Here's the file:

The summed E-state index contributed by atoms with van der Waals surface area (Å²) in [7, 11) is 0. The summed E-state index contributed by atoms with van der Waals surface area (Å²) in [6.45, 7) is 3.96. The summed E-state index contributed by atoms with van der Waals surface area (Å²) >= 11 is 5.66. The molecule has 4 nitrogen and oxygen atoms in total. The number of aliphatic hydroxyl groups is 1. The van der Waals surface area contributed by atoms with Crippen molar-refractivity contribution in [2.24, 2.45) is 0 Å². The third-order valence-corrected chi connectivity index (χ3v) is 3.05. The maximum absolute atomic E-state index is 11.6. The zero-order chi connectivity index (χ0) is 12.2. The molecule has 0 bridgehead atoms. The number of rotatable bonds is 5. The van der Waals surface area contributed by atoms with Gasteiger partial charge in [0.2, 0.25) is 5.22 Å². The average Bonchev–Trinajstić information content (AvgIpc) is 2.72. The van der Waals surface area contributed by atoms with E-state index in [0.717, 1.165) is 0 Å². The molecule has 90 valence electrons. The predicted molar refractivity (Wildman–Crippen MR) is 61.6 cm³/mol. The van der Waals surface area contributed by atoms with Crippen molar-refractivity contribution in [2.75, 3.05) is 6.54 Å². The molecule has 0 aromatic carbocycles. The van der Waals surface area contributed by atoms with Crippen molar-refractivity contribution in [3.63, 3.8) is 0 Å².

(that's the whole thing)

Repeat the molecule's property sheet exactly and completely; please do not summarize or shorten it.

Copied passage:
The summed E-state index contributed by atoms with van der Waals surface area (Å²) in [7, 11) is 0. The summed E-state index contributed by atoms with van der Waals surface area (Å²) in [6.45, 7) is 3.96. The summed E-state index contributed by atoms with van der Waals surface area (Å²) >= 11 is 5.66. The molecule has 4 nitrogen and oxygen atoms in total. The number of aliphatic hydroxyl groups is 1. The van der Waals surface area contributed by atoms with Crippen molar-refractivity contribution in [2.24, 2.45) is 0 Å². The third-order valence-corrected chi connectivity index (χ3v) is 3.05. The maximum absolute atomic E-state index is 11.6. The zero-order chi connectivity index (χ0) is 12.2. The molecule has 0 bridgehead atoms. The number of rotatable bonds is 5. The van der Waals surface area contributed by atoms with Gasteiger partial charge in [0.2, 0.25) is 5.22 Å². The average Bonchev–Trinajstić information content (AvgIpc) is 2.72. The van der Waals surface area contributed by atoms with E-state index in [0.717, 1.165) is 0 Å². The molecule has 90 valence electrons. The predicted molar refractivity (Wildman–Crippen MR) is 61.6 cm³/mol. The van der Waals surface area contributed by atoms with Crippen molar-refractivity contribution in [2.75, 3.05) is 6.54 Å². The molecule has 0 aromatic carbocycles. The van der Waals surface area contributed by atoms with Crippen molar-refractivity contribution in [3.63, 3.8) is 0 Å².